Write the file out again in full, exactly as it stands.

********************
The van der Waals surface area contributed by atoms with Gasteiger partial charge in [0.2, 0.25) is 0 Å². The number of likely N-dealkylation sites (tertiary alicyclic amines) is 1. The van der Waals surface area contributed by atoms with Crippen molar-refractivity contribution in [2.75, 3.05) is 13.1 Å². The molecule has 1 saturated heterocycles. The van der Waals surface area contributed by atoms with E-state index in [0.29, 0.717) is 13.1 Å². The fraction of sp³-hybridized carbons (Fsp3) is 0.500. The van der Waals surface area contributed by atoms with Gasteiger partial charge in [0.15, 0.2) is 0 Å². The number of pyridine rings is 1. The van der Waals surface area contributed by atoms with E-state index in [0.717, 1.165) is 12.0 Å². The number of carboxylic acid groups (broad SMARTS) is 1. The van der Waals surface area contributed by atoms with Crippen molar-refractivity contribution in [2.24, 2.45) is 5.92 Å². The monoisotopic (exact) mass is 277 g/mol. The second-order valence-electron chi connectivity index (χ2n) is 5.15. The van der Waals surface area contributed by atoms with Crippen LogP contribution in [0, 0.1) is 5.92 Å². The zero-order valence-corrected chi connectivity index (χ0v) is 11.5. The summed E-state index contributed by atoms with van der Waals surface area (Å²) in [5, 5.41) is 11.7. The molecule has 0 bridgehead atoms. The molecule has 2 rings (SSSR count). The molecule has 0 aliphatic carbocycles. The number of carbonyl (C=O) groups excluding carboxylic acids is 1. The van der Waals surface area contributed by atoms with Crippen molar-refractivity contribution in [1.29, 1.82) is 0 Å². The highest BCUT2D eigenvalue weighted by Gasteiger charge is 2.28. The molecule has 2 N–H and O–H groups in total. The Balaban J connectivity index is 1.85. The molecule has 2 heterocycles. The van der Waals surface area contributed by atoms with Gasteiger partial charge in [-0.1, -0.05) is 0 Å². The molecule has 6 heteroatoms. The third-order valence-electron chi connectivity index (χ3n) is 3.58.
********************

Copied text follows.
The van der Waals surface area contributed by atoms with Gasteiger partial charge in [0.2, 0.25) is 0 Å². The number of likely N-dealkylation sites (tertiary alicyclic amines) is 1. The van der Waals surface area contributed by atoms with Crippen molar-refractivity contribution in [2.75, 3.05) is 13.1 Å². The molecule has 1 saturated heterocycles. The van der Waals surface area contributed by atoms with E-state index in [0.29, 0.717) is 13.1 Å². The fraction of sp³-hybridized carbons (Fsp3) is 0.500. The van der Waals surface area contributed by atoms with Gasteiger partial charge in [0.15, 0.2) is 0 Å². The number of pyridine rings is 1. The van der Waals surface area contributed by atoms with E-state index in [0.717, 1.165) is 12.0 Å². The number of carboxylic acid groups (broad SMARTS) is 1. The van der Waals surface area contributed by atoms with Crippen molar-refractivity contribution in [2.24, 2.45) is 5.92 Å². The monoisotopic (exact) mass is 277 g/mol. The second-order valence-electron chi connectivity index (χ2n) is 5.15. The van der Waals surface area contributed by atoms with Crippen LogP contribution in [0, 0.1) is 5.92 Å². The zero-order valence-corrected chi connectivity index (χ0v) is 11.5. The summed E-state index contributed by atoms with van der Waals surface area (Å²) in [5, 5.41) is 11.7. The molecule has 0 bridgehead atoms. The molecule has 2 rings (SSSR count). The molecule has 0 aliphatic carbocycles. The number of carbonyl (C=O) groups excluding carboxylic acids is 1. The van der Waals surface area contributed by atoms with Crippen molar-refractivity contribution in [1.29, 1.82) is 0 Å². The highest BCUT2D eigenvalue weighted by Gasteiger charge is 2.28. The molecule has 2 N–H and O–H groups in total. The Balaban J connectivity index is 1.85. The molecule has 2 heterocycles. The van der Waals surface area contributed by atoms with Gasteiger partial charge in [-0.1, -0.05) is 0 Å². The molecule has 6 heteroatoms. The third-order valence-electron chi connectivity index (χ3n) is 3.58.